Two-year-old Casandra King's bedroom is stocked with products that are very different from those her mother, Julia, had when she was that age. Instead of Johnson & Johnson (JNJ ) Baby Oil and Vaseline (UL ), the Edison (N.J.) toddler gets slathered daily with petroleum-free lotions from California Baby. Her mom pays three times the price of the mass brands. And Casandra's dresser is filled with organic cotton shirts and pajamas from niche marketers such as Hanna Andersson and Mama's Earth, which can cost 50% more than clothes from Sears (SHLD ), where Julia's mother shopped for four kids 35 years ago.
Julia King, 38, is part of an emerging class of women whom marketers call Yoga Mamas. These middle- and upper-income mothers are more style- and brand-conscious than their parents. No matter their income, they spend like lottery winners on their babies and toddlers. In the process, they're revolutionizing the baby-products market and forcing manufacturers and retailers of all sizes to adjust.
From the start, they are focused on active, fashionable, and fit pregnancies, and then on the fitness and well-being of their offspring. They tend to be more educated and have more disposable income to spend on fewer children than past generations. As a result, the $27 billion infant and preschool products business is growing more than 4% per year, faster than the overall toy, apparel, and furniture industries. "This group is influencing other moms who have money and plenty of moms who don't," says Timothy Dowd, a senior analyst at market research firm Packaged Facts. "Yoga Mama is pumping up sales across the board."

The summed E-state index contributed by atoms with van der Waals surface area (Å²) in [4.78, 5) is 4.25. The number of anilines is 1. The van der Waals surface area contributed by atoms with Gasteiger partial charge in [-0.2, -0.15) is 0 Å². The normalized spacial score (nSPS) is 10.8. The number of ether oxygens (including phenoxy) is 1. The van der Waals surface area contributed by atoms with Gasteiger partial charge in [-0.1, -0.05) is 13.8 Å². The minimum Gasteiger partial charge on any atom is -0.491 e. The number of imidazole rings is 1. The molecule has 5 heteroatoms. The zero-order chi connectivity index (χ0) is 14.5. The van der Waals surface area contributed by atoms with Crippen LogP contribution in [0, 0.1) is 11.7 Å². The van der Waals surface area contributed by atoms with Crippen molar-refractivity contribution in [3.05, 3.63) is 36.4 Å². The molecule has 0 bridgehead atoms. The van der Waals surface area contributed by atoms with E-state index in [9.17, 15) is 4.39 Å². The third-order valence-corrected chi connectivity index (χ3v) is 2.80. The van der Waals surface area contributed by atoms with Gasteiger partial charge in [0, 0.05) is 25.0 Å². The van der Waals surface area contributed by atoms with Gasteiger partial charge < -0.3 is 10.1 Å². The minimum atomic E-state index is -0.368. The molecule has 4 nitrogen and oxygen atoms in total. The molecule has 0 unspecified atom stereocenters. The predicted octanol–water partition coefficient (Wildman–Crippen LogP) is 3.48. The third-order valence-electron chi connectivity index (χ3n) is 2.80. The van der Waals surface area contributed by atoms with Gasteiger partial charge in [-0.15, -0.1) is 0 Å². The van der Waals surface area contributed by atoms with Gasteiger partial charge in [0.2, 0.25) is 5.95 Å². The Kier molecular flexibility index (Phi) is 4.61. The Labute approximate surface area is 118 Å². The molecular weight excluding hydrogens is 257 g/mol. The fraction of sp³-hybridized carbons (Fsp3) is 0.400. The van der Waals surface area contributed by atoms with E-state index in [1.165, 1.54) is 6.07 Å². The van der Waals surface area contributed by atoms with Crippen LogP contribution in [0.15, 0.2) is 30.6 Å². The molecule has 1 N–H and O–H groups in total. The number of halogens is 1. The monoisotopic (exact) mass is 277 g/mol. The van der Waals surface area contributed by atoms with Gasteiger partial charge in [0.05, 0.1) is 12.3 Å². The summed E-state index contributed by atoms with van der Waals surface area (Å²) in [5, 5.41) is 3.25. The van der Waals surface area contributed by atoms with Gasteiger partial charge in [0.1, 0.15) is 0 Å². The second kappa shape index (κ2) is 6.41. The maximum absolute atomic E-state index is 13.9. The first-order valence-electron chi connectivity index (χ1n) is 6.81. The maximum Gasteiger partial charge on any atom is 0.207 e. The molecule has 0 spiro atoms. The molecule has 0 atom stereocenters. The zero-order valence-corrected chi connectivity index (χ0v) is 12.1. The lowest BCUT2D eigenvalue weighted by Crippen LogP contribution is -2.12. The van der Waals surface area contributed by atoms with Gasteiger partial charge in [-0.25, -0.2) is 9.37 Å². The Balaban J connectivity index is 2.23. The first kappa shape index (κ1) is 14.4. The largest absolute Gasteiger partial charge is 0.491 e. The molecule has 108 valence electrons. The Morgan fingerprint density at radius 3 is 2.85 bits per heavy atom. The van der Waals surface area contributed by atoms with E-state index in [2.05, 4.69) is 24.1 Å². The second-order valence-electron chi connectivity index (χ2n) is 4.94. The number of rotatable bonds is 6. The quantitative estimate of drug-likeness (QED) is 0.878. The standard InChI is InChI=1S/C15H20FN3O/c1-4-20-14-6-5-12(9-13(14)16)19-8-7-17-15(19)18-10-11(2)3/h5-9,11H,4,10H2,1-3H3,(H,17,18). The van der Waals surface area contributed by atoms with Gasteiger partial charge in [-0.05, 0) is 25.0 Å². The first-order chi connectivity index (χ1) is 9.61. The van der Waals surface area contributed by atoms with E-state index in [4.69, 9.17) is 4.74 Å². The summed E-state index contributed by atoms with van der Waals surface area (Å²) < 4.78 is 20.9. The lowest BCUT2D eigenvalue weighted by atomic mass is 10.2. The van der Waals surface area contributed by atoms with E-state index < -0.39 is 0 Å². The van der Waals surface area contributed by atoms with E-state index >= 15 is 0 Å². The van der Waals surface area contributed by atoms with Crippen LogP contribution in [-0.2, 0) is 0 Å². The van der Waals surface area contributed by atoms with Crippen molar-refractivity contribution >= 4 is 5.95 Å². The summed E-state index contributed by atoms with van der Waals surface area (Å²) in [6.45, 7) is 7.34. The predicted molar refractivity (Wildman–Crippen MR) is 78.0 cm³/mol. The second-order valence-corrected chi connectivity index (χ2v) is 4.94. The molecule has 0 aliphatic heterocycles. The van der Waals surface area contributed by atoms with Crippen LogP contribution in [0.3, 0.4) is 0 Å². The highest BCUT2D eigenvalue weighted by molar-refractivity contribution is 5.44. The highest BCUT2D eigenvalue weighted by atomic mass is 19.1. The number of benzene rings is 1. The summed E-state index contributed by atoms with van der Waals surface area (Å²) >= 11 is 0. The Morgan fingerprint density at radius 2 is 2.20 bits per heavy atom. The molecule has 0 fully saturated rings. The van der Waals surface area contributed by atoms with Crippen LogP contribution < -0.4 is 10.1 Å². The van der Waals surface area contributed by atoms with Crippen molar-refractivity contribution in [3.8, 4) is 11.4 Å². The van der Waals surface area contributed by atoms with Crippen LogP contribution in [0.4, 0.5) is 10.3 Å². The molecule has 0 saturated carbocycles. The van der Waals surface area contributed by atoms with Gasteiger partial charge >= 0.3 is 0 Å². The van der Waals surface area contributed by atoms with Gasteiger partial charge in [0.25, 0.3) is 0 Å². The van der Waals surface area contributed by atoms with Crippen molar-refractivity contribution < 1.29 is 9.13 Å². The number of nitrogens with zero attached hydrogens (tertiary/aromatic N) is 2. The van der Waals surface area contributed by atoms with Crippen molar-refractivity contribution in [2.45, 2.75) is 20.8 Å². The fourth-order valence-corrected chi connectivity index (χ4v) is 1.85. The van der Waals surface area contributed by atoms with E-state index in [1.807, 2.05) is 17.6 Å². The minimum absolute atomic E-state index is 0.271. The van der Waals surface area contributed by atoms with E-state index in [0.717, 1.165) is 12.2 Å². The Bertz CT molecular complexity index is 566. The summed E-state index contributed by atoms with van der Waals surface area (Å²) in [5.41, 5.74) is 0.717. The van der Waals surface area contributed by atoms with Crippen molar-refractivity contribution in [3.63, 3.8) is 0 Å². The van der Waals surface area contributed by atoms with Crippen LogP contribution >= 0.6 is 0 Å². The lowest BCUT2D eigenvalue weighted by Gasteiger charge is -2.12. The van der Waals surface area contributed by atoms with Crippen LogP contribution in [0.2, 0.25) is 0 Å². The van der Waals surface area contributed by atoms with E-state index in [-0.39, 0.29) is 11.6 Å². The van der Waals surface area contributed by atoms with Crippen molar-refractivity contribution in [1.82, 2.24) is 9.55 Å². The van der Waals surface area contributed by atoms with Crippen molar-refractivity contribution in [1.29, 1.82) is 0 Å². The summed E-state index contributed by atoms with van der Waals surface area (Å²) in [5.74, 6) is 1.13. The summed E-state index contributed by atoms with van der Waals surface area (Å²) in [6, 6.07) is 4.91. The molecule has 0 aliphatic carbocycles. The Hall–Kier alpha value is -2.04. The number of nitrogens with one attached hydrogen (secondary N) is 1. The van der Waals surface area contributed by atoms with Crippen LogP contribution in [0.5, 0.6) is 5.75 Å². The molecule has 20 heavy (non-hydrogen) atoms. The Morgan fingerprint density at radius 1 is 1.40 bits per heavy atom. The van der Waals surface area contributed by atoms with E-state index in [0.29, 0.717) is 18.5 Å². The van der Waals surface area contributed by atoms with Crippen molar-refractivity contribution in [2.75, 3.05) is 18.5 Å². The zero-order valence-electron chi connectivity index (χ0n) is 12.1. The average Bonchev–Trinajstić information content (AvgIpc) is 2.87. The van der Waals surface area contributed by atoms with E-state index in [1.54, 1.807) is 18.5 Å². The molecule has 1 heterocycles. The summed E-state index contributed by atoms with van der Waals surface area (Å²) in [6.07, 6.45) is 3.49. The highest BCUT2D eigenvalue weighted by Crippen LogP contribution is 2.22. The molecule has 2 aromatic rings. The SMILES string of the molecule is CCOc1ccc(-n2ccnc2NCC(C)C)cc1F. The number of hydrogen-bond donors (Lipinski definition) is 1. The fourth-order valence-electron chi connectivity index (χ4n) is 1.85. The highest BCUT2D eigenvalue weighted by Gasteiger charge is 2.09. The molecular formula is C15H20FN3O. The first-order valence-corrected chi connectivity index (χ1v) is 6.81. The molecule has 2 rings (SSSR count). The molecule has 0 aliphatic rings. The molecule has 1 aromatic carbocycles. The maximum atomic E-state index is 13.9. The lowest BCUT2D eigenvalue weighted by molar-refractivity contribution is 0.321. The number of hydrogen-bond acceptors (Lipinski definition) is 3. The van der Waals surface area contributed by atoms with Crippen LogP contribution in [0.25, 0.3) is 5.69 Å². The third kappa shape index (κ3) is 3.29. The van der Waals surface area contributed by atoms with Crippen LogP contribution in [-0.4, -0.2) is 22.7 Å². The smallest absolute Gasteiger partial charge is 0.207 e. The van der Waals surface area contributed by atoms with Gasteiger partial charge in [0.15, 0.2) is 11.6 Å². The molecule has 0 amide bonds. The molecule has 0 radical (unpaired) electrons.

Marketers say the evidence is in the brisk sales of premium-priced products: Burt's Bees Buttermilk lotion is $8.99 and a top seller at drugstore.com; $11.50 buys a 2 oz. jar of popular California Baby Calendula Cream at Whole Foods Market (WFMI ); Italian leather toddler shoes are $129 at Nordstrom (JWN ); Bugaboo strollers Yoga moms love for ergonomic design and brand cachet are $700 and up. And the appeal is well beyond Rodeo Drive and Manhattan's Upper East Side, where baby-bling-buying includes Gund brand diamond and emerald jewelry for newborns.